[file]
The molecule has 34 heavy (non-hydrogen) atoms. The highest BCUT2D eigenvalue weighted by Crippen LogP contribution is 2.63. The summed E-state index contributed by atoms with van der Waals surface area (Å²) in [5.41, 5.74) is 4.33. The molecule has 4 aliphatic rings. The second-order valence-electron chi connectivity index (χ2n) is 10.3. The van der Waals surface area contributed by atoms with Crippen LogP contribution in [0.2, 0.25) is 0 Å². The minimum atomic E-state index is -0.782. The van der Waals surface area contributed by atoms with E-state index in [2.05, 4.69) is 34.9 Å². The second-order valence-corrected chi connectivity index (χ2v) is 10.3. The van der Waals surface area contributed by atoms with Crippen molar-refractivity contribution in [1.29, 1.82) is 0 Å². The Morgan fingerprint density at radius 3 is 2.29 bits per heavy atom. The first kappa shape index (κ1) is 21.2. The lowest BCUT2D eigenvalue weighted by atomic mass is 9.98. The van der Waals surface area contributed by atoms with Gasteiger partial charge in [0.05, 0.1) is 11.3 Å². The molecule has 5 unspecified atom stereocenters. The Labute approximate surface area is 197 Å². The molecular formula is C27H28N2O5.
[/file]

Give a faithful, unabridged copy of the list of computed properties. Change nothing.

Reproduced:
The molecule has 34 heavy (non-hydrogen) atoms. The highest BCUT2D eigenvalue weighted by Crippen LogP contribution is 2.63. The summed E-state index contributed by atoms with van der Waals surface area (Å²) in [5.41, 5.74) is 4.33. The molecule has 4 aliphatic rings. The second-order valence-electron chi connectivity index (χ2n) is 10.3. The van der Waals surface area contributed by atoms with Crippen LogP contribution in [0.2, 0.25) is 0 Å². The minimum atomic E-state index is -0.782. The van der Waals surface area contributed by atoms with E-state index in [2.05, 4.69) is 34.9 Å². The second-order valence-corrected chi connectivity index (χ2v) is 10.3. The van der Waals surface area contributed by atoms with Crippen molar-refractivity contribution in [1.29, 1.82) is 0 Å². The Morgan fingerprint density at radius 3 is 2.29 bits per heavy atom. The first kappa shape index (κ1) is 21.2. The lowest BCUT2D eigenvalue weighted by atomic mass is 9.98. The van der Waals surface area contributed by atoms with Gasteiger partial charge in [0.05, 0.1) is 11.3 Å². The molecule has 5 unspecified atom stereocenters. The Labute approximate surface area is 197 Å². The molecular formula is C27H28N2O5.